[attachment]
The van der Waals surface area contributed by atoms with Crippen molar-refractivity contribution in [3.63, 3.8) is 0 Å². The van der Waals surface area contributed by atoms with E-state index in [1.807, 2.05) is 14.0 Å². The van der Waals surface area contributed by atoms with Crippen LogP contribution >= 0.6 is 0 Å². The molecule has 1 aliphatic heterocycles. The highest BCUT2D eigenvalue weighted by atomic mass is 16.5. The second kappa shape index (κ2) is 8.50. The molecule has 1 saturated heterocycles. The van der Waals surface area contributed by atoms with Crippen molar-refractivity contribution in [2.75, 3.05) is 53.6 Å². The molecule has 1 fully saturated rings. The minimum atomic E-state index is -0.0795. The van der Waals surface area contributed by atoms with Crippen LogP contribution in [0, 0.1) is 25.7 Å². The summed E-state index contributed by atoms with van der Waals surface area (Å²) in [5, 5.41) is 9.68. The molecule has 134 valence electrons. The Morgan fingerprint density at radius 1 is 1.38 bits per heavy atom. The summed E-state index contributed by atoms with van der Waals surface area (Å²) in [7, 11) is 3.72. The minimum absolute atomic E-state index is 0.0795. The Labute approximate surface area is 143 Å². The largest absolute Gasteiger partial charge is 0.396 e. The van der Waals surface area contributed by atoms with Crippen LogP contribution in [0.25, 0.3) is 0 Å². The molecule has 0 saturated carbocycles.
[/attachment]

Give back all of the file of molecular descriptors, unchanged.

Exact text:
The van der Waals surface area contributed by atoms with Crippen molar-refractivity contribution in [3.63, 3.8) is 0 Å². The van der Waals surface area contributed by atoms with E-state index in [1.807, 2.05) is 14.0 Å². The van der Waals surface area contributed by atoms with Crippen LogP contribution >= 0.6 is 0 Å². The molecule has 1 aliphatic heterocycles. The highest BCUT2D eigenvalue weighted by atomic mass is 16.5. The second kappa shape index (κ2) is 8.50. The molecule has 1 saturated heterocycles. The van der Waals surface area contributed by atoms with Crippen molar-refractivity contribution in [2.75, 3.05) is 53.6 Å². The molecule has 1 fully saturated rings. The minimum atomic E-state index is -0.0795. The van der Waals surface area contributed by atoms with Crippen LogP contribution in [0, 0.1) is 25.7 Å². The summed E-state index contributed by atoms with van der Waals surface area (Å²) in [5, 5.41) is 9.68. The molecule has 134 valence electrons. The Morgan fingerprint density at radius 1 is 1.38 bits per heavy atom. The summed E-state index contributed by atoms with van der Waals surface area (Å²) in [7, 11) is 3.72. The minimum absolute atomic E-state index is 0.0795. The Labute approximate surface area is 143 Å². The largest absolute Gasteiger partial charge is 0.396 e. The van der Waals surface area contributed by atoms with Crippen LogP contribution in [0.25, 0.3) is 0 Å². The molecule has 0 saturated carbocycles.